Epstein Barr Virus (EBV) resides in the memory B-cell compartment. One of the most well-characterized dynamic viral interactions with host chromatin proteins is that of the human T-lymphotropic virus type 1 (HTLV-1) Tax protein. 44) (Fig. while resting CD4ϩ T cells maintain a dormant reservoir of the virus (16) (Fig. Since retroviruses integrate into the host genome. 2010 MINIREVIEW 4117 bone marrow (73. An example is infection by human immunodeficiency virus (HIV). If the infected cell belongs to the stem cell population. The HSV replication cycle is cytopathic (25. a provirus may integrate into euchromatin and be expressed or integrate into heterochromatin and become repressed (59). 46). allowing for its expression (42. target for productive replication or establishment of persistence. 72) (Fig. 84. HSV latency provides an excellent example of viral interplay with host chromatin.VOL. Particular cell subsets serve as sanctuaries for the retention of a permanent viral population. simian virus 40 (SV40). less-condensed euchromatin form or the transcriptionally silent. Human immunodeficiency virus (HIV) and human T-lymphotropic virus (HTLV) persist in resting T cells. While viruses that do not use the host cell nucleus for replication cannot establish latent infections or utilize chromatin FIG. while only the latency-associated transcript (LAT) gene is associated with active euchromatin. this appears to be a virally directed process. In the host cell nucleus. 74). 1. Mouse cytomegalovirus (MCMV) maintains a viral reservoir in the salivary gland. 1). preventing their transcription. DNA is wrapped around a core of histone proteins to form the nucleosome. 42). HSV DNA exists in the nucleus in a circular episomal form associated with histones (42. cytopathic viruses need to modulate expression of their genes to ensure survival of the host cell and also to avoid immune recognition. In general. MODULATION OF VIRAL GENE EXPRESSION As already mentioned. However. Selection of cell subsets ideal for long-term maintenance of the viral genome. many cytopathic viruses utilize host mechanisms such as chromatin modification for the regulation of gene expression. Whereas some infections yield virions without causing host cell death. Retroviral proviruses are also subject to the effects of chromatin modification. patterns of persistent infections can be quite different. which infects and persists in mammary epithelial stem cells (28. as LAT gene expression alone is sufficient to promote the assembly of heterochromatin on lytic gene promoters. thus. flaviviruses). In fact. in which activated CD4ϩ T cells support productive viral replication (55). and its interactions with host chromatin-modifying enzymes are known to selectively activate or repress both viral and host genes to facilitate viral persistence (8). then the virus will persist for an indefinite period. During latent infection of neurons. provirus integrated into a silent locus may later be reactivated (59) and can thus serve as a hidden reservoir of infection. the higher-order folding of the DNA in the nucleosome results in either the transcriptionally active. and by mouse mammary tumor virus (MMTV). The site of integration is a critical factor in the level of proviral gene expression (38). and JC and BK viruses. To achieve this. Tax activity is a major factor contributing to HTLV-1 persistence. noncytopathic viruses do not need to modify their gene expression program but require attenuation of host responses to prevent clearance. The renal epithelium is the site of permanent infection for lymphocytic choriomeningitis virus (LCMV). Viruses can utilize and induce changes in chromatin structure to aid in the establishment of a persistent infection. others induce cytopathic effects in target cells. highly condensed heterochromatin form (36) (Fig. Herpes simplex virus (HSV) establishes latent infection in sensory neurons. any infected cell retains the viral genome throughout its lifetime. The need for a virus to shut down its gene expression program depends on the virus life cycle. Stem cells serve as a reservoir for both mouse mammary tumor virus (MMTV) and murine leukemia virus (MuLV). thereby limiting lytic gene expression (91). 2). establishment of a quiescent latent infection state is required for the virus to persist. This strategy is employed by retroviruses such as murine leukemia virus (MuLV). In contrast. 2). while others produce no infectious particles (herpesviruses during the latency stage). some viruses continue to replicate (arenaviruses. which establishes infection in hematopoietic progenitor cells in the . Modification of histones alters their interaction with DNA and thus influences gene expression (36). lytic genes are associated with heterochromatin. 1). providing a continuous supply of infectious virions. During this time.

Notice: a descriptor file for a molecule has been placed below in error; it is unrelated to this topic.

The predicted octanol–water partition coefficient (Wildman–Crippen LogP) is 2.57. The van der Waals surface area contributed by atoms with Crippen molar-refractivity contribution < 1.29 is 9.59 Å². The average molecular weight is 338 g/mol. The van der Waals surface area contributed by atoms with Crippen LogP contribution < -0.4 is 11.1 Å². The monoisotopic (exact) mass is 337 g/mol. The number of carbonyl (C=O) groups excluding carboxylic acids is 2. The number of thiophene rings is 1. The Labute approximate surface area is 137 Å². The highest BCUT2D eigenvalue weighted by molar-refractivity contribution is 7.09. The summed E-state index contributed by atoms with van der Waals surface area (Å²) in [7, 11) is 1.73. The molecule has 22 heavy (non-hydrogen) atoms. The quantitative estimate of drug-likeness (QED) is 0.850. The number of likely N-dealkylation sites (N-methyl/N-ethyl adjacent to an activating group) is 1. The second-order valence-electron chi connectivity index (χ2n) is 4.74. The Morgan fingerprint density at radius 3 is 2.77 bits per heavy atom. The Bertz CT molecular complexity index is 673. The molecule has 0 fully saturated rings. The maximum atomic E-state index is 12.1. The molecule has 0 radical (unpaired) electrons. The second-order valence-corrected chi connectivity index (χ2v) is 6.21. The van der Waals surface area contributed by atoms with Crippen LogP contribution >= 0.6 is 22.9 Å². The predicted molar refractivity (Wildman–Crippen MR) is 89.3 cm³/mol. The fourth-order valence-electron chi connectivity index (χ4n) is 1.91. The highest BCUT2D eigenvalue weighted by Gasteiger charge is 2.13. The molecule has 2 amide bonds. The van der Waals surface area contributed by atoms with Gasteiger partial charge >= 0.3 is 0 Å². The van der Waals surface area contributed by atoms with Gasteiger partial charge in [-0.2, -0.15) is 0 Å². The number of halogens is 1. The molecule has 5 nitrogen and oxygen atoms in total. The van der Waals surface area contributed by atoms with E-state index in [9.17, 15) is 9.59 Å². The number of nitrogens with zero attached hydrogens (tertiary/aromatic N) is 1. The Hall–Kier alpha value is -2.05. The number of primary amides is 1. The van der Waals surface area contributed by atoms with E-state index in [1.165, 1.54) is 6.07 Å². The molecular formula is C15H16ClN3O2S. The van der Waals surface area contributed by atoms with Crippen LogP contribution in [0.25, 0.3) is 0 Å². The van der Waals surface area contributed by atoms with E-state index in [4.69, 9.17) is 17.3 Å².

a persisting virus must have a means to suppress apoptosis for a much longer time in order to maintain a compartment of infected cells (Fig. Inhibition of viral gene expression by miRNAs is not necessarily directed by the virus. the SV40 large T antigen (LT) is known to bind and inactivate p53. VIRAL SUBVERSION OF CELLULAR APOPTOTIC PATHWAYS Apoptosis is perhaps the most primordial response of a virally infected cell. whereby noncoding RNAs inhibit translation of mRNAs (15). Examples include negative regulation of the HSV type 2 (HSV-2) lytic proteins ICP34. thereby reducing CTL activation while maintaining infectious virion production (82). and -III (83.4118 MINIREVIEW J. Viral transcription is active when associated with euchromatin and repressed when coupled to heterochromatin. 2. this does not prohibit them from establishing persistent infections. HIV proviral silencing in resting CD4ϩ T cells is attributed at least in part to host miRNA-mediated suppression (33) and thus contributes to the establishment of a latent reservoir of the virus. allowing the virus to persist in cells with a specific miRNA profile. the virus must rely on its numerous immune evasion mechanisms. 3). modifications to regulate viral gene expression. which are shown to inhibit apoptosis by mimicking the host antiapoptotic protein bcl-2 and inhibiting caspase-8 activation. Other examples from the herpesvirus family include the CMV proteins vMIA and vICA. it appears that establishment of the latent reservoir is not the result of virus subversion of the immune response but rather an indirect result of host suppression of the virus. Alternatively. serving to inhibit expression of ICP0 and ICP4 (88). virus production remains high during the persistent stage of infection (65). For example. 52. This system includes the use of RNA interference. host and/or viral miRNAs can be used to control production of viral proteins through translational repression or cleavage of viral mRNA.5 and ICP0 in neurons by LAT-encoded miR-I. Whereas an acutely infecting virus needs to prevent apoptosis of infected cells only long enough to produce progeny virions. FIG. Among retroviruses. SV40 has also been shown to encode miRNAs. In this case. In addition to maintaining persistent infection by limiting viral gene transcription. VIROL. Persistent pathogens have not failed to coopt RNA interference pathways during infection. host miRNAs can also play a role in limiting viral gene expression. -II. Furthermore. The eukaryotic cell contains a complex system to regulate the expression of transcribed genes. For instance. most notably. One such example is hepatitis C virus (HCV). 2). RISC. designed to thwart the spread of infection and protect the organism as a whole. RNA-induced silencing complex. In this case. viruses often prevent translation of already-transcribed genes. respectively (27. Viruses utilize reversible chromatin modifications to control transcription of viral genes. 54). EBV latent proteins have been shown to prevent apoptosis of infected B cells. as they use both host and viral microRNAs (miRNAs) to control gene expression and promote long-term infection (Fig. The tumor suppressor protein p53 is an attractive target for many viruses. in particular that of the highly immunogenic large T antigen. 79). which accumulate later in infection and reduce expression of early viral genes. 84). the HLTV-1 Tax protein prevents apoptosis through activation of the NF-␬B and Akt cellular prosurvival pathways and neg- . The LAT of HSV-1 has also been revealed as a miRNA precursor for miR-H2-3p and miR-H6. which are discussed later and reviewed in reference 80. promoting survival of the latently infected resting B-cell compartment (31). thereby preventing apoptosis (47. Modulation of viral gene expression. which persists in the liver of most infected individuals but does not establish latency (77).